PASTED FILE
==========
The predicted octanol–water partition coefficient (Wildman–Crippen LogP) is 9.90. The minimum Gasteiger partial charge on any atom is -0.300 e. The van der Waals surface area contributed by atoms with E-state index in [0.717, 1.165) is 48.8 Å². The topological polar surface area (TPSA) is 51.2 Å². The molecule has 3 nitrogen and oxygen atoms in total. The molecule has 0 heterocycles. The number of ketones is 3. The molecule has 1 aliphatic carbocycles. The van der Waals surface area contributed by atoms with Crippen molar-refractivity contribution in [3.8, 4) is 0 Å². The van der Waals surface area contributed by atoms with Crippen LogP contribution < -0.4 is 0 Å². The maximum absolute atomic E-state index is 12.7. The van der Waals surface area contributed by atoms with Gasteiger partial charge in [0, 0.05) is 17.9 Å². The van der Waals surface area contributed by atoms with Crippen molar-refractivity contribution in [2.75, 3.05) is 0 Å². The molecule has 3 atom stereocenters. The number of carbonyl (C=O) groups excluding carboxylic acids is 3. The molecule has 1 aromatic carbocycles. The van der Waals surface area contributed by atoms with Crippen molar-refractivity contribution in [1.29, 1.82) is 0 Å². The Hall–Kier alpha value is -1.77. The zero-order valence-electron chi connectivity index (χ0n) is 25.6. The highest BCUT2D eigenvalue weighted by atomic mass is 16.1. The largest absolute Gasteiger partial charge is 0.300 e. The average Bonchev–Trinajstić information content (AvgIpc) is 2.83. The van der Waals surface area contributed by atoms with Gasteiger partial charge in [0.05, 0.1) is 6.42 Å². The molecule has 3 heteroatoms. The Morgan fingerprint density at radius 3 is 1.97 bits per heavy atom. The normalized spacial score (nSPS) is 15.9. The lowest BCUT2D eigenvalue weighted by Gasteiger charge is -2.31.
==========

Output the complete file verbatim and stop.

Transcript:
The predicted octanol–water partition coefficient (Wildman–Crippen LogP) is 9.90. The minimum Gasteiger partial charge on any atom is -0.300 e. The van der Waals surface area contributed by atoms with E-state index in [0.717, 1.165) is 48.8 Å². The topological polar surface area (TPSA) is 51.2 Å². The molecule has 3 nitrogen and oxygen atoms in total. The molecule has 0 heterocycles. The number of ketones is 3. The molecule has 1 aliphatic carbocycles. The van der Waals surface area contributed by atoms with Crippen molar-refractivity contribution in [3.8, 4) is 0 Å². The van der Waals surface area contributed by atoms with Crippen LogP contribution < -0.4 is 0 Å². The maximum absolute atomic E-state index is 12.7. The van der Waals surface area contributed by atoms with Gasteiger partial charge in [0, 0.05) is 17.9 Å². The van der Waals surface area contributed by atoms with Crippen molar-refractivity contribution in [2.75, 3.05) is 0 Å². The molecule has 3 atom stereocenters. The number of carbonyl (C=O) groups excluding carboxylic acids is 3. The molecule has 1 aromatic carbocycles. The van der Waals surface area contributed by atoms with Crippen molar-refractivity contribution in [1.29, 1.82) is 0 Å². The Hall–Kier alpha value is -1.77. The zero-order valence-electron chi connectivity index (χ0n) is 25.6. The highest BCUT2D eigenvalue weighted by atomic mass is 16.1. The largest absolute Gasteiger partial charge is 0.300 e. The average Bonchev–Trinajstić information content (AvgIpc) is 2.83. The van der Waals surface area contributed by atoms with Gasteiger partial charge in [0.05, 0.1) is 6.42 Å². The molecule has 3 heteroatoms. The Morgan fingerprint density at radius 3 is 1.97 bits per heavy atom. The normalized spacial score (nSPS) is 15.9. The lowest BCUT2D eigenvalue weighted by Gasteiger charge is -2.31.